Deeper Still.

With Ian at his high school graduation four years ago.

With Ian at his high school graduation four years ago.

Today is a good day. Today, Mom, Dad, Stephen, Emily and I pile into a car to meet my extended family in South Carolina to watch my twin baby cousins graduate from high school.

At least, they were babies yesterday. They just love it when I remind them of that.

I ADORE my family, and I’m thrilled to get to celebrate with them.

The thing is, it’s the first time that my family has been able to all travel in a five passenger car…well, in a long, long time. And I just can’t stand the fact that we’ll fit.

Tomorrow won’t be a good day. Tomorrow, I will attend NC State’s graduation ceremony. I’ll watch thousands of bright-eyed college students in red caps and gowns eagerly walk across a stage to receive the diplomas that they’ve worked so hard for. They’ll flip their tassels and throw their caps in the air and boldly step into a waiting world to make a splash.

Ian was supposed to be with them. He was so excited to graduate.

But my little brother won’t walk across the stage tomorrow. There is no red gown for him. There will be no over-the-top graduation party, no first “real” job—he’ll never even get to hold the diploma that he worked so hard for. Instead, tomorrow amidst the pomp and circumstance, I will watch the dean hand Ian’s diploma to my Mom and Dad.

Can I be honest? I think it sucks. It’s sad and it sucks and I hate it and I miss my little brother.

I think a lot about grief lately. Corrie Ten Boom once remarked that, “ There is no pit so deep that God’s love is not deeper still.”  Deeper still. The thing that nobody tells you about loss is that the initial loss of losing your little brother is only the beginning. There will be relentless waves of loss for the rest of your life that beat and overwhelm until hope seems like nothing more than a morphine-induced hallucination. Eleven groomsmen where twelve should have stood. A graduation gown that will go unworn. Twenty-two birthday candles on a July day that will not be blown out. Five in a family of six driving to South Carolina.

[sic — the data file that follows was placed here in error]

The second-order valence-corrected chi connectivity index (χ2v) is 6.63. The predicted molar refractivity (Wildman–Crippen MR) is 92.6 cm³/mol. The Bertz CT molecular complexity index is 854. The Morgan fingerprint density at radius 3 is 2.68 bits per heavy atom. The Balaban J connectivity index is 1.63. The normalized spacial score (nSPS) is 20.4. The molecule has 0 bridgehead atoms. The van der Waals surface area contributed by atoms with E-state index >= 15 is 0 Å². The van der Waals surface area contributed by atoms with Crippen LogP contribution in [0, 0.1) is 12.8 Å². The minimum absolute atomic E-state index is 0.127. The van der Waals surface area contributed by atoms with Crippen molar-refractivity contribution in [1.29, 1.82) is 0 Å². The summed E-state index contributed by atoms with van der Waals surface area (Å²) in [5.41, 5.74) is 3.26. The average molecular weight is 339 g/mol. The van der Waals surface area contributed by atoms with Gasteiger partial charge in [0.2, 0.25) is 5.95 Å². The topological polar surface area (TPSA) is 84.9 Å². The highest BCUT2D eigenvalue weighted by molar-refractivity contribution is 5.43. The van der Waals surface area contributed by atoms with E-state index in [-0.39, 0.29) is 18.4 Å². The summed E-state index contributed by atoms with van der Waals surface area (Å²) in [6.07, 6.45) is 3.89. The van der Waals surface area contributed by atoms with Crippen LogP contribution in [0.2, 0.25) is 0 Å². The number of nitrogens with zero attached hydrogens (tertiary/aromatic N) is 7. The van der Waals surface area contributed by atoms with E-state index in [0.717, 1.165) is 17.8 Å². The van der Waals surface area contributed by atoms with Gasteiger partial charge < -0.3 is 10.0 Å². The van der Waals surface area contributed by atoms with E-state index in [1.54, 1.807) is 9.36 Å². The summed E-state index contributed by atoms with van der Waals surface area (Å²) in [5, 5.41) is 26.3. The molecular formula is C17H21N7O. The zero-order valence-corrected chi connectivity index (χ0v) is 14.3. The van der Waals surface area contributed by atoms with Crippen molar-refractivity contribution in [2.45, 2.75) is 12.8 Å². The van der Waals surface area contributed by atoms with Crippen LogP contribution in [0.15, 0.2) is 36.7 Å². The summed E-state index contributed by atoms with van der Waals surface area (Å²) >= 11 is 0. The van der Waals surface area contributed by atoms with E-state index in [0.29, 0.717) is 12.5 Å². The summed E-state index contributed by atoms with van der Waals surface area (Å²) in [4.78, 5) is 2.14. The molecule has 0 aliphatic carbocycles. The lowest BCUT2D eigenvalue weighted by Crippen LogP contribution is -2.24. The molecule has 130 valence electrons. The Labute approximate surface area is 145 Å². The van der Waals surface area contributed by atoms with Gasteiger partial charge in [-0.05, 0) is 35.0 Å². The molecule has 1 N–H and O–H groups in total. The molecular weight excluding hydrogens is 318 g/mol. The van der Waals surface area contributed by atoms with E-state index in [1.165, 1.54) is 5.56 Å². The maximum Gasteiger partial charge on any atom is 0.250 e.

There are always new depths to grief-each heart-wrenching discovery met with an impossibly exhausted cry of not this too! Please, no more. No more.  But unyielding waves of loss will crash over and over again for the rest of our lives, each one a suffocating reminder that all is not as it should be. And it won’t be okay until heaven.

The promise, though, is not that it will be okay. [Because goodness, it isn’t.] The promise is that in Christ, there is always, always hope for the hopeless and new mercy for each new wave. And for each new wave that crashes, each new depth of grief discovered, there is a love that is deeper still.

Today, I am thankful for the promise of  “deeper still”.

Comments

  1. Kierstin Devers says:

    Ashley, I am a member of the Summit Church, and although we have never met, I truly enjoying reading your blog. Please know, that my husband and family are praying for you and your family during this difficult time. Also, you are such an encouragement to young women who are striving to live a life in Christ! Thank you for sharing this!

    • Kierstin, thank you so much for praying for my family! We’re really grateful. :) And thanks for your encouragement! I’d love to meet you in person some weekend that I’m back home. :)

  2. I am also a staff kid. Living in Texas. My heart goes out to you, I can’t imagine what your going through. I just love the way you are so raw and real and so open in your posts. God is using you for beautiful things. Thank you for posting, even when I’m sure it’s hard to type it all down.

    • :) You know, strangely it’s most often therapeutic instead of difficult, Thank you for being so encouraging–while I know that God is using Ian’s death for good, it’s really helpful to get to hear from people that see pieces of it. I can’t, all the time. So thank you. :)

  3. Hi Ashley! I am a friend of Kellan’s from CpR in Maryland from way back when and I’ve been following your blog since you were in Senegal… so sad to read of Ian’s death. I have been praying for your family and rejoiced to see your wedding pics on fb (um, in the least stalkerish way!). Kellan rocks and I know you do too :-). And I just love your writing. If you are in Portland sometime pleeeease come have dinner in my hobbit house! Hugs to you and K.

    • Hi Emily! I totally remember you. :) Thanks for praying for my family–K and I would LOVE to come have dinner at your hobbit house if we’re ever in Portland! One of my very best friends lives there so it’s likely we’ll make our way that direction some time. :) I hope you’re doing well!

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